Prescription drugs are among the most commonly abused controlled substances in the U.S. among people 14 and above, according to the National Institute on Drug Abuse, with only marijuana use more commonplace. The main categories of prescribed medications that people most often abuse are opioids, depressants and stimulants. Symptoms differ, depending on the type of drug a person is abusing.

Opioids: Intended Uses and Signs of Abuse

Fentanyl, meperidine, morphine, methadone, oxycodone and hydrocodone are some of the prescription drugs in the opioid opiodscategory. Brand names include Percocet, Vicodin and Oxycontin. Doctors prescribe these medications primarily as pain relievers after oral surgery, injury or major surgery.

People taking an opioid drug develop a tolerance to it over time. When this occurs, they have to take more medication to get the same relief. Approximately one out of four become physically dependent on the drug, according to the Centers for Disease Control. When people take opioids without a doctor’s prescription or ingest more than prescribed, they become abusers.

The physical symptoms of prescription opioid abuse include:

  • Euphoria
  • Drowsiness
  • Losing consciousness
  • Confusion
  • Slower respiration
  • Pupil constriction
  • Decrease in coordination
  • Nausea
  • Constipation
  • Mood swings

The effects of long-term prescription opioid abuse can be life threatening. These include:

  • Weakening of the immune system, leading to chronic illness
  • Severe digestive problems
  • Respiratory distress
  • Cumulative organ damage

The behavioral symptoms of opioid abuse are similar to the symptoms of other drug abuse behaviors. They often consist of:

  • Doctor shopping to obtain multiple prescriptions
  • Sudden shortage of cash
  • Social withdrawal

Depressants: Indications and Abuse Symptoms

whitepillsCentral nervous system depressants are also called tranquilizers and sedatives. They slow down brain activity, producing a calming effect. CNS depressants include benzodiazepines like Valium and Xanax, which physicians prescribe for short-term treatment of anxiety and panic attacks. Some benzodiazepines, such as ProSom or Halcion, are prescribed for sleep disorders.

Ambien or zolpidem, Lunesta or eszopiclone, and Sonata or zalepon are sleep enhancers that are not benzodiazepines but within the same CNS depressant category. When compared to drugs such as Xanax, these prescription medications do not pose as much of a risk for addiction.

Barbiturates such as Amytal and Seconal comprise a third group of CNS drugs. Doctors use them primarily in surgery and to treat seizures. They prescribe them less often than other depressants due to the significant risk of overdose.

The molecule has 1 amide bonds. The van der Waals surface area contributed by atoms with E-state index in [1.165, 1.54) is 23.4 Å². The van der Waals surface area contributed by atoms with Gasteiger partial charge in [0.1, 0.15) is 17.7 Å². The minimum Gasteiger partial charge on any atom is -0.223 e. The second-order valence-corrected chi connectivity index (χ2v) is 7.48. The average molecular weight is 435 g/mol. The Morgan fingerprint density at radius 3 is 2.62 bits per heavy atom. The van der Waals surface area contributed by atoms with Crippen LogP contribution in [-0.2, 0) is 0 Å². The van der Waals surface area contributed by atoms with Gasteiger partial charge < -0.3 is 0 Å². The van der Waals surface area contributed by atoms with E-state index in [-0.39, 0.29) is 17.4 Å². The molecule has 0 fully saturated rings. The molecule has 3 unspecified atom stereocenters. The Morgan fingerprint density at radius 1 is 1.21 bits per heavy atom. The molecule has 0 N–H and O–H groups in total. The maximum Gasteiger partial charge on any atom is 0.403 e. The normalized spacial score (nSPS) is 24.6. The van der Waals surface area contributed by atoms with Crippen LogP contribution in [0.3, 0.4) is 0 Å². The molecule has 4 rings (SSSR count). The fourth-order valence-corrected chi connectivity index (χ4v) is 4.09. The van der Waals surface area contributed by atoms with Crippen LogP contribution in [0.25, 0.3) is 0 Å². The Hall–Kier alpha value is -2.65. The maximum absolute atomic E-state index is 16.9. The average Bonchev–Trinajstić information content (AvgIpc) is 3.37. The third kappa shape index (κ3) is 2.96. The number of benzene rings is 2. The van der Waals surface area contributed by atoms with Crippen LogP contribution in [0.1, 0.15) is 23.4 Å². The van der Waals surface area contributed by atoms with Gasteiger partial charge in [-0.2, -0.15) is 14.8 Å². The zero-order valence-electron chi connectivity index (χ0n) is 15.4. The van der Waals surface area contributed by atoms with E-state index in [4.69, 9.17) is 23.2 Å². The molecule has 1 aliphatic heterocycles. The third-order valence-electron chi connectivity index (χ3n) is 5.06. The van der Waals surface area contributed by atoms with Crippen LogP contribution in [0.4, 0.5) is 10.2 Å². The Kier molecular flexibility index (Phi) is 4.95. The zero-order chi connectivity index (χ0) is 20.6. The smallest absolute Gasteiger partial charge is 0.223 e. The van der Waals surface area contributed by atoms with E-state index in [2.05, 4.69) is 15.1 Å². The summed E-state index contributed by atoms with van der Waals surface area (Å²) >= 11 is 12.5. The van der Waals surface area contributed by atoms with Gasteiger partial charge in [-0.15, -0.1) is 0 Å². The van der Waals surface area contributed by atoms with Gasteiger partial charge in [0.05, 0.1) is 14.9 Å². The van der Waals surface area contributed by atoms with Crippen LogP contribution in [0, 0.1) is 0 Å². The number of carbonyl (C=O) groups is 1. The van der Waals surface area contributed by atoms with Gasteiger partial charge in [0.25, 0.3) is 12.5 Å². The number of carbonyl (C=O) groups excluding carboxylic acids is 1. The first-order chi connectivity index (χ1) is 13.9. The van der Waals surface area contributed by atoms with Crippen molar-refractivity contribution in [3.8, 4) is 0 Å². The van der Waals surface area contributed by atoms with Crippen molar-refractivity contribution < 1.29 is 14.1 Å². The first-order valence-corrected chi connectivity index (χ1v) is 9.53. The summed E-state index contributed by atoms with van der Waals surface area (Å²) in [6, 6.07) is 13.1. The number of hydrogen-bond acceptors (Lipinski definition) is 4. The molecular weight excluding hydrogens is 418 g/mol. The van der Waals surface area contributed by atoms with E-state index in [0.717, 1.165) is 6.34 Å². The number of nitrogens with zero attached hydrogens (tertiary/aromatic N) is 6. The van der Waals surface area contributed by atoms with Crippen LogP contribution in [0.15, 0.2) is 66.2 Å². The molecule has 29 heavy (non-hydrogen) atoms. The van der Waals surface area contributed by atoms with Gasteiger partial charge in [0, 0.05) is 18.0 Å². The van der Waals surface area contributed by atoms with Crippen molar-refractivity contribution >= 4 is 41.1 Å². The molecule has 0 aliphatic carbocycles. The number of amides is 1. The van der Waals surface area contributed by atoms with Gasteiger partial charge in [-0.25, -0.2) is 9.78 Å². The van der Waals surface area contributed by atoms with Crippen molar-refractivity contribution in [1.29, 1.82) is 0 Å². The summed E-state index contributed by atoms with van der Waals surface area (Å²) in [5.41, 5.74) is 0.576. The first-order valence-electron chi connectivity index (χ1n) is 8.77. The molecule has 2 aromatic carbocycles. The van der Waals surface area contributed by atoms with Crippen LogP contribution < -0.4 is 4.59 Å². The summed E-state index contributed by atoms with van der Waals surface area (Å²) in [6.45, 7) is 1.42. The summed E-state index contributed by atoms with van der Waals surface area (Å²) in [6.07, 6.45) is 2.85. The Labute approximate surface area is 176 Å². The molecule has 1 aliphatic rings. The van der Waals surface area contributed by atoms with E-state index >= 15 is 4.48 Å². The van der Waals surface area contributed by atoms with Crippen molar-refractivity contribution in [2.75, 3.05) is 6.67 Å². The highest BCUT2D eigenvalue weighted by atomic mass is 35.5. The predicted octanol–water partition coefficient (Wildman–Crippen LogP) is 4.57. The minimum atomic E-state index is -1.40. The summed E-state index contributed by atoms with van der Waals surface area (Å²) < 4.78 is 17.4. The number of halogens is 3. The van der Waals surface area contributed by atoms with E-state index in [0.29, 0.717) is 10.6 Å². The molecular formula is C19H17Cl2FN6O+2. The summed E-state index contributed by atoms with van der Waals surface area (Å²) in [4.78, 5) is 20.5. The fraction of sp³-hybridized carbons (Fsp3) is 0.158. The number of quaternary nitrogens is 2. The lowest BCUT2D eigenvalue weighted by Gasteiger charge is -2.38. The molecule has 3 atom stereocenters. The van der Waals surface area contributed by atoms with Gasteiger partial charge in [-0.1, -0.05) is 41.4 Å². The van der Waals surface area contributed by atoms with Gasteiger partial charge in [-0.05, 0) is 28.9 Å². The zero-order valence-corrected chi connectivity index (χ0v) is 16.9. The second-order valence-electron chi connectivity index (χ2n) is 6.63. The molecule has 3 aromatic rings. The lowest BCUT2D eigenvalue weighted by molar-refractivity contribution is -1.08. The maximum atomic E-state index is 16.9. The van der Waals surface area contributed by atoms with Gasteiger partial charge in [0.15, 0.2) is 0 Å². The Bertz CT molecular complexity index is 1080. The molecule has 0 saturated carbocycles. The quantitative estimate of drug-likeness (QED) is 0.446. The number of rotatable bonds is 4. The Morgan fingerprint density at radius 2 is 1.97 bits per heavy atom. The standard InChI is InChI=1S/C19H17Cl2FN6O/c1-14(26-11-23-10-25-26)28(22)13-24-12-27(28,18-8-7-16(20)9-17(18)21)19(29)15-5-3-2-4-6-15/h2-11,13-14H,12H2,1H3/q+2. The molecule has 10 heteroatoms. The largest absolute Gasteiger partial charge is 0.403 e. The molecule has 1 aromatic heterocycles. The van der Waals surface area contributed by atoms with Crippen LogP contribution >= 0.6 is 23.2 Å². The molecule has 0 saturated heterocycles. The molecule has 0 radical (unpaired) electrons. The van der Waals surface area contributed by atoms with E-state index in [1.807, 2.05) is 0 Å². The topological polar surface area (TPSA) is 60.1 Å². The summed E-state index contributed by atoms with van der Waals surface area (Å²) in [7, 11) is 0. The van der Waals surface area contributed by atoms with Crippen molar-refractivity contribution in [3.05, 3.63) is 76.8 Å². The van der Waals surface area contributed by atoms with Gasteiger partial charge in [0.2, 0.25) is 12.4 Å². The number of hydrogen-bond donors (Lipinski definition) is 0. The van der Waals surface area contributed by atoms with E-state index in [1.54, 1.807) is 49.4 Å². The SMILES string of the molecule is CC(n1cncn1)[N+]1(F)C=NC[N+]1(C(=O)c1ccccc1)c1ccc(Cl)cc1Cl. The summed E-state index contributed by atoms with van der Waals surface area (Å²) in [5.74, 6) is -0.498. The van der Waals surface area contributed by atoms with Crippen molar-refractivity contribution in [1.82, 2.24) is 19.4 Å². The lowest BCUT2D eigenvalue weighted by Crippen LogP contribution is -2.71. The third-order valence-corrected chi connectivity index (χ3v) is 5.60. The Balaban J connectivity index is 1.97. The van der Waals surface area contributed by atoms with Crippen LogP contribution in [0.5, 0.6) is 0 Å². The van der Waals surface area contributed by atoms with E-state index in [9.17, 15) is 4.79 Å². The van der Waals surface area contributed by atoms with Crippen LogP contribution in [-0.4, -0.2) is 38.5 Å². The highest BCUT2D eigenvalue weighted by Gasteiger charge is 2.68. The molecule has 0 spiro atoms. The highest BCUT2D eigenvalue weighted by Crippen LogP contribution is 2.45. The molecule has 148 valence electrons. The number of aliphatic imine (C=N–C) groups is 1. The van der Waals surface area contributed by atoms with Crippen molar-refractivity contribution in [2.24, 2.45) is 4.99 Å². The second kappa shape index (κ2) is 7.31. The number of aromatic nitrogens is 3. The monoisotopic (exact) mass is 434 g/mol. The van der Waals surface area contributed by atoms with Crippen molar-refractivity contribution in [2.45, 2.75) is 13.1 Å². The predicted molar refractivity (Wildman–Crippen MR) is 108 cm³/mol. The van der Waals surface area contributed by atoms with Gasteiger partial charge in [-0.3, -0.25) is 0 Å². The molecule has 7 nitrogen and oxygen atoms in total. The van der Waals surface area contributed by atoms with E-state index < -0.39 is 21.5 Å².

Some of the symptoms of CNS depressant abuse are:

  • Sleepiness
  • Reduced coordination
  • Slurred speech
  • Uncontrolled eye movements
  • Trouble concentrating
  • Difficulty with memory
  • Euphoria
  • Minimal inhibition
  • Dizziness
  • Depression
  • Reduction in blood pressure
  • Slowed breathing

Stimulants: Uses and Abuses

drugssyringeStimulant drugs such as Ritalin and Concerta, both methylphenidates, and amphetamines such as Adderal help children and adults with attention-deficit hyperactivity disorder. They have a calming effect and help those with ADHD obtain better focus.

College students who need to stay alert to study all night before an important exam may take stimulants without a prescription. Others may abuse the prescription drug just to enjoy the euphoric effect. It ramps up the brain’s production of dopamine.

People who abuse stimulants may present the following symptoms:

  • Exhilaration
  • False confidence
  • Heightened alertness
  • Surges of energy
  • Restlessness
  • Heightened aggression
  • Irritability
  • Speaking quickly with a tendency to ramble
  • Hallucinations
  • Rapid heart rate
  • Dilated pupils
  • Vomiting
  • Weight loss
  • Insomnia
  • Paranoia

As the stimulant wears off and the extra dopamine in the brain diminishes, stimulant abusers tend to become depressed, which makes them more likely to abuse again.


Prescription drug abuse is a growing problem in the U.S., and it causes tens of thousands of deaths each year. Patients becoming dependent upon a prescribed substance represent only one example of abuse. People taking a prescription belonging to someone else and those who shop for prescriptions from several doctors to obtain medication illicitly are also abusers. The symptoms of such abuse are serious and can become life-threatening.